"If the U.S. exports, what will likely happen is domestic prices will rise to the global level because global demand is growing. The product the U.S. would export is light sweet crude, and that supply would have to be replaced by heavier crude at home. Where would that come from?"
Also key is what, exactly, is meant by "U.S. energy independence." Lipow said that the current forecast isn't just about crude production, but also includes other energy sources like natural gas and coal.
"In the U.S., we produce 8.2 million barrels per day of crude and we import 7 to 7.5 million barrels per day. We have a long way to go on the crude side to be energy independent in terms of crude oil," said Lipow. "When you consider growing production in the U.S., Canada and Mexico, you can see how North America could be crude independent in just several years, but that would still mean importing from our neighbors, rather than the Middle East."
As long as U.S. crude production is roughly in line with U.S. crude imports, the argument for exporting falls apart. according to experts.
"In a competitively priced market, it seems that oil would be bought at the closest point to its consumption. It's illogical to assume that significant amounts of oil would be exported while an equal amount was being imported," said Iourio.
Taking that point even further to pricing, some analysts say that exporting will depend heavily on the price of U.S. crude under current market conditions. Those who subscribe to this view say that the U.S. exporting crude story is a nonstarter—unless crude prices fall and fall hard. Prices would have to collapse to $70 or lower to see the ban on crude exports lifted.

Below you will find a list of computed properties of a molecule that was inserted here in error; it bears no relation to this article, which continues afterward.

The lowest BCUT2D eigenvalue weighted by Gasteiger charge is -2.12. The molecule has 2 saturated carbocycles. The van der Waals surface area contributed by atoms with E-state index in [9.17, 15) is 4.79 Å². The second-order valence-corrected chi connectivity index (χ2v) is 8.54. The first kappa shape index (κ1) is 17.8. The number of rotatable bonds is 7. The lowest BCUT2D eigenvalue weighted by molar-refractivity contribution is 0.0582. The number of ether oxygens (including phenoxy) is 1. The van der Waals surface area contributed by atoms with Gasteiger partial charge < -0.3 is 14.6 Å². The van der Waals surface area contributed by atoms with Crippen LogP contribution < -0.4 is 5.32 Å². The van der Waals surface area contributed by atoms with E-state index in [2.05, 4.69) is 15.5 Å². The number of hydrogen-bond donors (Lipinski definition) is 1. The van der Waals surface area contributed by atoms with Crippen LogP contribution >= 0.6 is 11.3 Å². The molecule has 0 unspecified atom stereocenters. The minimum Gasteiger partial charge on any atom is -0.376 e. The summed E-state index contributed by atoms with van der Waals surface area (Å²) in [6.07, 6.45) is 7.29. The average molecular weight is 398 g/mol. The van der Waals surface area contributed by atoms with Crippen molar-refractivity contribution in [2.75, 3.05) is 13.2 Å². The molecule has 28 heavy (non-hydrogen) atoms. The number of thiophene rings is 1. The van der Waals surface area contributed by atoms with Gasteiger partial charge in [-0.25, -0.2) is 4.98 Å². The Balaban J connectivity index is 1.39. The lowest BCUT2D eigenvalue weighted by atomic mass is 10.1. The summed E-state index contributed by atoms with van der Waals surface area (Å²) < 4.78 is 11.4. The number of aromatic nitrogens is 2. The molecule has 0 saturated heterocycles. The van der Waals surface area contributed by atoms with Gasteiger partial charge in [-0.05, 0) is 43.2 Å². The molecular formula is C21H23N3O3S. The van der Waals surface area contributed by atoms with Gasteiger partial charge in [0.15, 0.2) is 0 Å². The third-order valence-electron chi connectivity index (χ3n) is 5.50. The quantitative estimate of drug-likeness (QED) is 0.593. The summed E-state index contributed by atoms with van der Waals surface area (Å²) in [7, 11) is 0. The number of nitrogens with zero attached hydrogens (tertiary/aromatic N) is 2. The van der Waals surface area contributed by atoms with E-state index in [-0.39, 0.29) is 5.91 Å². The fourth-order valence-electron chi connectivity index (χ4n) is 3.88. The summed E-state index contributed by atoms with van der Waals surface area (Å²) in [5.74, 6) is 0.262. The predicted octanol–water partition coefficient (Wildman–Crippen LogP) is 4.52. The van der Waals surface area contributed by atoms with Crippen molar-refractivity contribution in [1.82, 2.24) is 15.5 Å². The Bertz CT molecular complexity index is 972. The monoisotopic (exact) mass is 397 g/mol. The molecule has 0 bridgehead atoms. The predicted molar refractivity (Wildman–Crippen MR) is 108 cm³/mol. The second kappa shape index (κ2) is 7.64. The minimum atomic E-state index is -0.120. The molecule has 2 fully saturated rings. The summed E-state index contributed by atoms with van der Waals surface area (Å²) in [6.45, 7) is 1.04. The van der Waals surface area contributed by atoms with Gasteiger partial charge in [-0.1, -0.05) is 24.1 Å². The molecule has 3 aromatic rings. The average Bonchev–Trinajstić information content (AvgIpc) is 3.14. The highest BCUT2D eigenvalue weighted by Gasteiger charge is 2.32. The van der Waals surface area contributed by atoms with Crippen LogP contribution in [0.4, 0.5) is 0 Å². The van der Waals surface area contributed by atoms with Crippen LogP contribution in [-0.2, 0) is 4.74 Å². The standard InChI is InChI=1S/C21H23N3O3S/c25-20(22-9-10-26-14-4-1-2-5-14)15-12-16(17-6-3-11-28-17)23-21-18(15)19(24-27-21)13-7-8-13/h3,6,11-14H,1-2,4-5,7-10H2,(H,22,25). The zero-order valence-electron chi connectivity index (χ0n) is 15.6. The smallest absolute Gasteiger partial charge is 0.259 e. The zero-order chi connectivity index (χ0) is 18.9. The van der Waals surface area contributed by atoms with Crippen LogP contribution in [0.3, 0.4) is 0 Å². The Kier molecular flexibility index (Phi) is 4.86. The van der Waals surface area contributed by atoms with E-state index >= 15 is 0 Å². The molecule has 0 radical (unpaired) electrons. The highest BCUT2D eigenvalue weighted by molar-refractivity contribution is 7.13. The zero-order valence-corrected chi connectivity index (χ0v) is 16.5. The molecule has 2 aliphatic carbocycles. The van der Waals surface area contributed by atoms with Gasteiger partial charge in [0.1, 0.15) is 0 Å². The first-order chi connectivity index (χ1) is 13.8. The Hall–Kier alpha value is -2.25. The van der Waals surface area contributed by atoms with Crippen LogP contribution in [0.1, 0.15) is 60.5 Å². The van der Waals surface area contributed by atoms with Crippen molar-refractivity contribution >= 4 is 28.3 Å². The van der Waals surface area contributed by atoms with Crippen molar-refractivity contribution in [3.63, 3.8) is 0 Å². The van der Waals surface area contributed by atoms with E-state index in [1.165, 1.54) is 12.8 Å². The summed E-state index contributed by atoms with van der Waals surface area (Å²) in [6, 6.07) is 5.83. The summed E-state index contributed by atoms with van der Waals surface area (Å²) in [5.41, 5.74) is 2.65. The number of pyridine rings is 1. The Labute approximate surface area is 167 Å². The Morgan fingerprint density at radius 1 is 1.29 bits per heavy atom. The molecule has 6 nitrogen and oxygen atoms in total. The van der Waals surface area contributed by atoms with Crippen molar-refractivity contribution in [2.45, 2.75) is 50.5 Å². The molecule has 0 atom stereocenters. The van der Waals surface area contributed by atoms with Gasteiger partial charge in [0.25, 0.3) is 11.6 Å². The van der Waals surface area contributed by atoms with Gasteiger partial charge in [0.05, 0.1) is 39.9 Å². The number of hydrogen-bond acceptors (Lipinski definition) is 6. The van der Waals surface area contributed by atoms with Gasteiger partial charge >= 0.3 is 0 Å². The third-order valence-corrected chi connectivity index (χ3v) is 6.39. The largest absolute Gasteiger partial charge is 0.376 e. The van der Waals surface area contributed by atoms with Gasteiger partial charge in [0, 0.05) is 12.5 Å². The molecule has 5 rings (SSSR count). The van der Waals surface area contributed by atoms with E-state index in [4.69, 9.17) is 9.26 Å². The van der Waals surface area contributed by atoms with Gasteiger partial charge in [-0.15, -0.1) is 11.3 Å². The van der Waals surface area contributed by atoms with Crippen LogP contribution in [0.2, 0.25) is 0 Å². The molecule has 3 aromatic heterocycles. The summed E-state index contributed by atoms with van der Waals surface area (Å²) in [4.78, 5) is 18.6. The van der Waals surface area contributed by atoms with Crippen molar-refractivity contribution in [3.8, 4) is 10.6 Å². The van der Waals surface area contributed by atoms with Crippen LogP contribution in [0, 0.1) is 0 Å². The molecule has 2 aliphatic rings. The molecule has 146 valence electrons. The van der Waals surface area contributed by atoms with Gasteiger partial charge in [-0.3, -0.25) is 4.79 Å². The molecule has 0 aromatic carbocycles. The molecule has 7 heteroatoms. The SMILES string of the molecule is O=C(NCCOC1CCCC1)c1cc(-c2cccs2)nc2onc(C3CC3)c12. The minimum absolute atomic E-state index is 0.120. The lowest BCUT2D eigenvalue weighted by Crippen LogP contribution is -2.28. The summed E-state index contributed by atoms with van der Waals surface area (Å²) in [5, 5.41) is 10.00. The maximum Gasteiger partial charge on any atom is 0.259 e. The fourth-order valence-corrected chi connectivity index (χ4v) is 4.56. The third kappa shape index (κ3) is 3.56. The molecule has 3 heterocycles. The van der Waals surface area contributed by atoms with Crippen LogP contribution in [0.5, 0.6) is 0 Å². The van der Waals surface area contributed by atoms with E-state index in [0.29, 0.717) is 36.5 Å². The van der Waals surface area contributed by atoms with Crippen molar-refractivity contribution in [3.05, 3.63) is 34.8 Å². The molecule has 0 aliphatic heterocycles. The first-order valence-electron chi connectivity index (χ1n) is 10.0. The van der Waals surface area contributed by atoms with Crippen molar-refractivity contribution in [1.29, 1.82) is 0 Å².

Some point to natural gas as an export model, but other experts say that rationale is flawed: Natural gas is exportable because many countries are short on gas, and the U.S. is long on gas. Liquid natural gas is moving toward becoming a more global market—but it's still far from the crude oil markets, which are completely global already.
These analysts caution that even if we do reach a price level and an equilibrium point in the future where it makes sense to export crude, the act of exporting itself could take prices back up.
"What would happen if we export is that domestic crude oil prices would rise to the world market level. That would probably mean that Brent crude prices (currently the international benchmark) could come under pressure," said Lipow. "That would be expected because U.S. crude would be competing with Brent."
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Lipow argued that the export logic is somewhat circular.
"If the U.S. exports, what will likely happen is domestic prices will rise to the global level because global demand is growing," he said. "The product the U.S. would export is light sweet crude, and that supply would have to be replaced by heavier crude at home. Where would that come from? The heavy crude to replace light sweet crude exports would have to come from the Middle East. Ironically we could end up becoming more dependent on OPEC crude."
—By CNBC's Jackie DeAngelis. Follow her on Twitter @JackieDeAngelis